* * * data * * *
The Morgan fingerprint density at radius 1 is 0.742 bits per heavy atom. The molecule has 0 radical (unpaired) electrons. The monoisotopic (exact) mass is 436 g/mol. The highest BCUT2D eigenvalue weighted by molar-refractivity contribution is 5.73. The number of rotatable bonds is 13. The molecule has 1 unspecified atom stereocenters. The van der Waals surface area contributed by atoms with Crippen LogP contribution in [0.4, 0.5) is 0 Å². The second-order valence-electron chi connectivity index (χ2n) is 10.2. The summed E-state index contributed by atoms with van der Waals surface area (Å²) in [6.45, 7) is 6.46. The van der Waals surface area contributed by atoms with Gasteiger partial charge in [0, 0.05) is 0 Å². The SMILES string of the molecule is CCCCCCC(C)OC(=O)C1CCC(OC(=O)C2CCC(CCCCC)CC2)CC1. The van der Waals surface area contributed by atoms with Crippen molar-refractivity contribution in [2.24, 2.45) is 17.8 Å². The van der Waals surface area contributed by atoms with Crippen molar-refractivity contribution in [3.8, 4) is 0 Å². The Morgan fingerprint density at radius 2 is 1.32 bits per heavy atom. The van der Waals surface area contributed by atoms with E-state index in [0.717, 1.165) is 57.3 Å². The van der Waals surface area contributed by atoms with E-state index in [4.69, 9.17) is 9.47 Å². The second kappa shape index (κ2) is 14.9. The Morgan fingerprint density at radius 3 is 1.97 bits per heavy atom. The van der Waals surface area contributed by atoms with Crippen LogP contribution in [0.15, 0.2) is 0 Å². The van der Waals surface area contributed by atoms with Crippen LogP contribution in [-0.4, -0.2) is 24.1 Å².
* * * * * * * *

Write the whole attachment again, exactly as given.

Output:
The Morgan fingerprint density at radius 1 is 0.742 bits per heavy atom. The molecule has 0 radical (unpaired) electrons. The monoisotopic (exact) mass is 436 g/mol. The highest BCUT2D eigenvalue weighted by molar-refractivity contribution is 5.73. The number of rotatable bonds is 13. The molecule has 1 unspecified atom stereocenters. The van der Waals surface area contributed by atoms with Crippen LogP contribution in [0.4, 0.5) is 0 Å². The second-order valence-electron chi connectivity index (χ2n) is 10.2. The summed E-state index contributed by atoms with van der Waals surface area (Å²) in [6.45, 7) is 6.46. The van der Waals surface area contributed by atoms with Gasteiger partial charge in [0, 0.05) is 0 Å². The SMILES string of the molecule is CCCCCCC(C)OC(=O)C1CCC(OC(=O)C2CCC(CCCCC)CC2)CC1. The van der Waals surface area contributed by atoms with Crippen molar-refractivity contribution in [2.24, 2.45) is 17.8 Å². The van der Waals surface area contributed by atoms with Crippen molar-refractivity contribution in [3.8, 4) is 0 Å². The Morgan fingerprint density at radius 2 is 1.32 bits per heavy atom. The van der Waals surface area contributed by atoms with E-state index in [0.717, 1.165) is 57.3 Å². The van der Waals surface area contributed by atoms with E-state index in [4.69, 9.17) is 9.47 Å². The second kappa shape index (κ2) is 14.9. The Morgan fingerprint density at radius 3 is 1.97 bits per heavy atom. The van der Waals surface area contributed by atoms with Crippen LogP contribution in [0.15, 0.2) is 0 Å². The van der Waals surface area contributed by atoms with Crippen LogP contribution in [-0.4, -0.2) is 24.1 Å².